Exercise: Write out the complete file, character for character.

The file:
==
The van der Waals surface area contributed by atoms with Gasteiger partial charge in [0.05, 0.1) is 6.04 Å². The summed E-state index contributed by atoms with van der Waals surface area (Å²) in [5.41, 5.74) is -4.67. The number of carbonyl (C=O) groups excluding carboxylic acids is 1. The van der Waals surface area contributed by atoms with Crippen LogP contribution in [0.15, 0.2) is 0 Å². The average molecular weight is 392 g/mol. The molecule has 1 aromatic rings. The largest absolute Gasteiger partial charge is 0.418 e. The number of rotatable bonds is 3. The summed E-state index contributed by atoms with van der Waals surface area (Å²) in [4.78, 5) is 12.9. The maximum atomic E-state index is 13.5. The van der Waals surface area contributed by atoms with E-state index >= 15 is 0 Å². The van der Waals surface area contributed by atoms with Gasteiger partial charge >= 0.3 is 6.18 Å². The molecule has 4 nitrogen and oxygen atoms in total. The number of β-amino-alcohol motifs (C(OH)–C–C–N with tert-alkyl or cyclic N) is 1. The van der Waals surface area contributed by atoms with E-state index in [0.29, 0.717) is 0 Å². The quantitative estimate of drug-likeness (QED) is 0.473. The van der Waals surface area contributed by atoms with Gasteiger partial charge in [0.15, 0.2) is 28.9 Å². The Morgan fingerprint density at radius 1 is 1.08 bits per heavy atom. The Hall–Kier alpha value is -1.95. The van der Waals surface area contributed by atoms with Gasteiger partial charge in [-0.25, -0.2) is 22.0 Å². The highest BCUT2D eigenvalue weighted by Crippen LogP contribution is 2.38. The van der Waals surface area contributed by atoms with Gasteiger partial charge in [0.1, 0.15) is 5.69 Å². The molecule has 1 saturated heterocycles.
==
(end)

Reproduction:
The van der Waals surface area contributed by atoms with Gasteiger partial charge in [0.05, 0.1) is 6.04 Å². The summed E-state index contributed by atoms with van der Waals surface area (Å²) in [5.41, 5.74) is -4.67. The number of carbonyl (C=O) groups excluding carboxylic acids is 1. The van der Waals surface area contributed by atoms with Crippen LogP contribution in [0.15, 0.2) is 0 Å². The average molecular weight is 392 g/mol. The molecule has 1 aromatic rings. The largest absolute Gasteiger partial charge is 0.418 e. The number of rotatable bonds is 3. The summed E-state index contributed by atoms with van der Waals surface area (Å²) in [4.78, 5) is 12.9. The maximum atomic E-state index is 13.5. The van der Waals surface area contributed by atoms with E-state index >= 15 is 0 Å². The van der Waals surface area contributed by atoms with Gasteiger partial charge >= 0.3 is 6.18 Å². The molecule has 4 nitrogen and oxygen atoms in total. The number of β-amino-alcohol motifs (C(OH)–C–C–N with tert-alkyl or cyclic N) is 1. The van der Waals surface area contributed by atoms with E-state index in [0.29, 0.717) is 0 Å². The quantitative estimate of drug-likeness (QED) is 0.473. The van der Waals surface area contributed by atoms with Gasteiger partial charge in [0.15, 0.2) is 28.9 Å². The Morgan fingerprint density at radius 1 is 1.08 bits per heavy atom. The Hall–Kier alpha value is -1.95. The van der Waals surface area contributed by atoms with Gasteiger partial charge in [-0.25, -0.2) is 22.0 Å². The highest BCUT2D eigenvalue weighted by Crippen LogP contribution is 2.38. The van der Waals surface area contributed by atoms with Gasteiger partial charge in [0.1, 0.15) is 5.69 Å². The molecule has 1 saturated heterocycles.